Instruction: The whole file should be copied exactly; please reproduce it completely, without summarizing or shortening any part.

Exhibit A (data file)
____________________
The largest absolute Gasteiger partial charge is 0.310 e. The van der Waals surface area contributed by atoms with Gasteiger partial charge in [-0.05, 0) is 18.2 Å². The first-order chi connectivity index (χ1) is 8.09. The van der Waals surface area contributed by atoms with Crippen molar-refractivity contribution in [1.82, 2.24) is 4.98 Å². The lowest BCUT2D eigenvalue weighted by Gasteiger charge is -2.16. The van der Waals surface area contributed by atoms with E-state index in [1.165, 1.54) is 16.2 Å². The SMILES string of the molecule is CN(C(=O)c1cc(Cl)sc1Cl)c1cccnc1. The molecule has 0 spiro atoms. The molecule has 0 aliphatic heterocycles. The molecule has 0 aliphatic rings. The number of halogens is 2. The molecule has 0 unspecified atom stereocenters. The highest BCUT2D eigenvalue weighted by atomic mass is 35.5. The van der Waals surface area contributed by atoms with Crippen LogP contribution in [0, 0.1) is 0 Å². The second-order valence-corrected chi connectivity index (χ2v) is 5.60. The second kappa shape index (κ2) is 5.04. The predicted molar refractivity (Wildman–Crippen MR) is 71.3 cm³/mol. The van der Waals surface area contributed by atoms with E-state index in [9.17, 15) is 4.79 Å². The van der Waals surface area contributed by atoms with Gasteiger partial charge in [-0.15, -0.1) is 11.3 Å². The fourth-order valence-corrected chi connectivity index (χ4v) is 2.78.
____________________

The largest absolute Gasteiger partial charge is 0.310 e. The van der Waals surface area contributed by atoms with Gasteiger partial charge in [-0.05, 0) is 18.2 Å². The first-order chi connectivity index (χ1) is 8.09. The van der Waals surface area contributed by atoms with Crippen molar-refractivity contribution in [1.82, 2.24) is 4.98 Å². The lowest BCUT2D eigenvalue weighted by Gasteiger charge is -2.16. The van der Waals surface area contributed by atoms with E-state index in [1.165, 1.54) is 16.2 Å². The SMILES string of the molecule is CN(C(=O)c1cc(Cl)sc1Cl)c1cccnc1. The molecule has 0 spiro atoms. The molecule has 0 aliphatic heterocycles. The molecule has 0 aliphatic rings. The number of halogens is 2. The molecule has 0 unspecified atom stereocenters. The highest BCUT2D eigenvalue weighted by atomic mass is 35.5. The van der Waals surface area contributed by atoms with Crippen LogP contribution in [0, 0.1) is 0 Å². The second-order valence-corrected chi connectivity index (χ2v) is 5.60. The second kappa shape index (κ2) is 5.04. The predicted molar refractivity (Wildman–Crippen MR) is 71.3 cm³/mol. The van der Waals surface area contributed by atoms with E-state index in [9.17, 15) is 4.79 Å². The van der Waals surface area contributed by atoms with Gasteiger partial charge in [-0.15, -0.1) is 11.3 Å². The fourth-order valence-corrected chi connectivity index (χ4v) is 2.78.